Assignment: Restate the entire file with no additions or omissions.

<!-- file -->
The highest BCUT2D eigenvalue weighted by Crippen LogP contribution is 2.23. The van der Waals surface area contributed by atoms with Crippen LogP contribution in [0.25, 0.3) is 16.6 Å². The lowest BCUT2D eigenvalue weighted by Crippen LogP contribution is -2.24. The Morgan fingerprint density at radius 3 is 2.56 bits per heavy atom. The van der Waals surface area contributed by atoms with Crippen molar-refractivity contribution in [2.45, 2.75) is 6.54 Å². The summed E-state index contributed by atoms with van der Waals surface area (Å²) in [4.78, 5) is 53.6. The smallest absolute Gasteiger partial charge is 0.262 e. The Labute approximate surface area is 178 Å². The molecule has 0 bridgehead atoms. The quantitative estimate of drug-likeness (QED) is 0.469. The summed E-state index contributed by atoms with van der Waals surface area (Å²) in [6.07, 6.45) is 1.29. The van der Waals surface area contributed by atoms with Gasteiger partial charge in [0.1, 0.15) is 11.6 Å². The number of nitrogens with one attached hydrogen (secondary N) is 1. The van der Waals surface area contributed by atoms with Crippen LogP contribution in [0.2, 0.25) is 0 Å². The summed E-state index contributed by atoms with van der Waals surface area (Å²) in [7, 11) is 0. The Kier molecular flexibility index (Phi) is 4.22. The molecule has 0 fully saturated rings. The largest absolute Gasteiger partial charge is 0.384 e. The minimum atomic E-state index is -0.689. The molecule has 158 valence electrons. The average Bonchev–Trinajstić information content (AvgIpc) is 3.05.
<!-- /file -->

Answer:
The highest BCUT2D eigenvalue weighted by Crippen LogP contribution is 2.23. The van der Waals surface area contributed by atoms with Crippen LogP contribution in [0.25, 0.3) is 16.6 Å². The lowest BCUT2D eigenvalue weighted by Crippen LogP contribution is -2.24. The Morgan fingerprint density at radius 3 is 2.56 bits per heavy atom. The van der Waals surface area contributed by atoms with Crippen molar-refractivity contribution in [2.45, 2.75) is 6.54 Å². The summed E-state index contributed by atoms with van der Waals surface area (Å²) in [4.78, 5) is 53.6. The smallest absolute Gasteiger partial charge is 0.262 e. The Labute approximate surface area is 178 Å². The molecule has 0 bridgehead atoms. The quantitative estimate of drug-likeness (QED) is 0.469. The summed E-state index contributed by atoms with van der Waals surface area (Å²) in [6.07, 6.45) is 1.29. The van der Waals surface area contributed by atoms with Gasteiger partial charge in [0.1, 0.15) is 11.6 Å². The number of nitrogens with one attached hydrogen (secondary N) is 1. The van der Waals surface area contributed by atoms with Crippen LogP contribution in [0.2, 0.25) is 0 Å². The summed E-state index contributed by atoms with van der Waals surface area (Å²) in [7, 11) is 0. The Kier molecular flexibility index (Phi) is 4.22. The molecule has 0 fully saturated rings. The largest absolute Gasteiger partial charge is 0.384 e. The minimum atomic E-state index is -0.689. The molecule has 158 valence electrons. The average Bonchev–Trinajstić information content (AvgIpc) is 3.05.